Roman Malanke

Powerful Daily Routines

One of the things that changed my life for the better during the last year was developing and sticking to so-called “daily routines”. These are simply a set of activities done in approximately the same time of every day. I first came across the idea on Leo Babauta’s blog and became very interested in making this concept work for me.

Now that I have my daily routines up and running for more than six months I think it’s time to share my recipe of constant good mood and persistent feeling of accomplishment with the whole wide world.

I’ll go through each part of a day one by one.


I begin my day getting up at about 6 a.m. Here I must confess that I always use “snooze” feature of my alarm clock. However this is not because I don’t have enough will to get up when I planned. What I do is I set up alarm clock half an hour in advance of the time I actually need to wake up. I don’t know why but it gives me a huge pleasure to realize in my sleep that I have half an hour more to luxuriate in a warm bed. Anyway, after hitting “snooze” button for about 6-7 times I finally get up and run straight to the bathroom to wash up and brush my teeth.

Then goes yoga. As of today I spend about 30 minutes for doing 25 basic asanas. I know that it’s too fast of a tempo and I will definitely start doing it more slowly as soon as I teach myself to get up earlier. In the end I also do popular 8 minutes program for abdominals, the cheerful music from which is now the inseparable attribute of a morning for me.

The next big thing is breakfast. I always prepare something light and healthy (as if it could be different given that I am a vegetarian :)). My typical meal is something like cottage cheese with fresh fruits and honey or maybe some cereal with nuts accompanied with a glass of grapefruit juice or a cup of herbal tea. After breakfast I dress up, pack my bag and head right to the swimming pool which has become a kind of second home for me.

At the pool I spend 45 minutes in water following self-developed syllabus and strictly measuring results with a stopwatch. As of now the program is following — 800m freestyle, 200m butterfly, 200m backstroke, 200m breaststroke, 200m freestyle. Once done with swimming and taken a shower I jump out of the swimming pool building grinning from ear to ear happy with myself for being so incredibly disciplined.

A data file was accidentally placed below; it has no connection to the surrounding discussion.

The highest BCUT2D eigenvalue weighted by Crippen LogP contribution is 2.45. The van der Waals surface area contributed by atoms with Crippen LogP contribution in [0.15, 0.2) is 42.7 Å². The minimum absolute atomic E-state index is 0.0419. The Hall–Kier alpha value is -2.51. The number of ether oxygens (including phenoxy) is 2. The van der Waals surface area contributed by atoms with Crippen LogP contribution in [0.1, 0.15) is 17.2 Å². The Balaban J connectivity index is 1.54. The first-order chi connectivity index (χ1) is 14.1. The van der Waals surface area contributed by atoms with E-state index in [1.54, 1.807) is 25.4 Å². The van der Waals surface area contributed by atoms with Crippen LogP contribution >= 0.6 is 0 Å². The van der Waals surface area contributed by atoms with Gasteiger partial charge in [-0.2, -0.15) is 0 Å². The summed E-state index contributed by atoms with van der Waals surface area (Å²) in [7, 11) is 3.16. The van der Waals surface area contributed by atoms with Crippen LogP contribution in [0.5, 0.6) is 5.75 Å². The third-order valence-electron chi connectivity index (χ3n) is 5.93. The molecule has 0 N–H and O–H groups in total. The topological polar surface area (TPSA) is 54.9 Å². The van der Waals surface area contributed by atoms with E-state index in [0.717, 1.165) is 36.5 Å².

Half an hour subway ride brightened up by reading a good book brings me to the work where at last conventional working day begins.


The first thing I do at work, oddly enough, is having second breakfast. This is because swimming provokes enormous appetite in me. Later during the day I try to have two more meals — lunch at 1 p.m. and second lunch at 4 p.m. It is often said that eating smaller amounts but more frequently is doing good for health and for some reason I tend to believe it completely.

During my active working hours I honestly do the work I’m getting paid for. The main principle is to never fall into “quadrant IV” activities no matter what the current situation with workload is. The term, as you might have guessed, comes from Stephen Covey’s “7 Habits” (in my opinion the best chapter on time management ever written). The idea is to do strategic and long-term self-initiated tasks during times of low workload instead of wasting activities such as aimless web surfing.


Evening is the least reliable part of a day in terms of regular self-development activities. Oftentimes it’s necessary to work late, help out friends and relatives, or maybe just go to a Birthday party. That’s why I leave most of my evenings free for improvisation. But even here there is always a place for some routines. This is because I usually try to end all social engagements before 9—10 p.m. so that I don’t get back home very late.

In remaining 2—3 hours before going to bed I cook and eat supper, do some reading in English or Spanish, play guitar and work out. The latter has become one of my favorite activities. For after it I feel great and it costs me absolutely nothing as I use public sports ground near my home. While working out I also adhere to a self-developed program which is very easy and fun. It involves pull-ups, exercising on parallel bars and jumps with skipping rope.

The last thing I do each day after taking a shower is relax with a cup of warm milk and sum up all the good deeds I performed and the results I achieved during the day. Technically for this purpose I use my own invention — Personal Development Forms. These are simple spreadsheets reflecting such areas as Body Development, Mind Development and Personal Finance. I probably will write a separate post to describe this system in detail (maybe on the first anniversary since I implemented it). For now I will just tell that in those spreadsheets I keep detailed logs of my yoga exercises, swimming, working out, reading, etc.

This pretty much concludes my typical day. And of course, there may be frequent deviations from described routines caused by travels and other life matters. But the idea here is to stay disciplined enough and make the best of each day.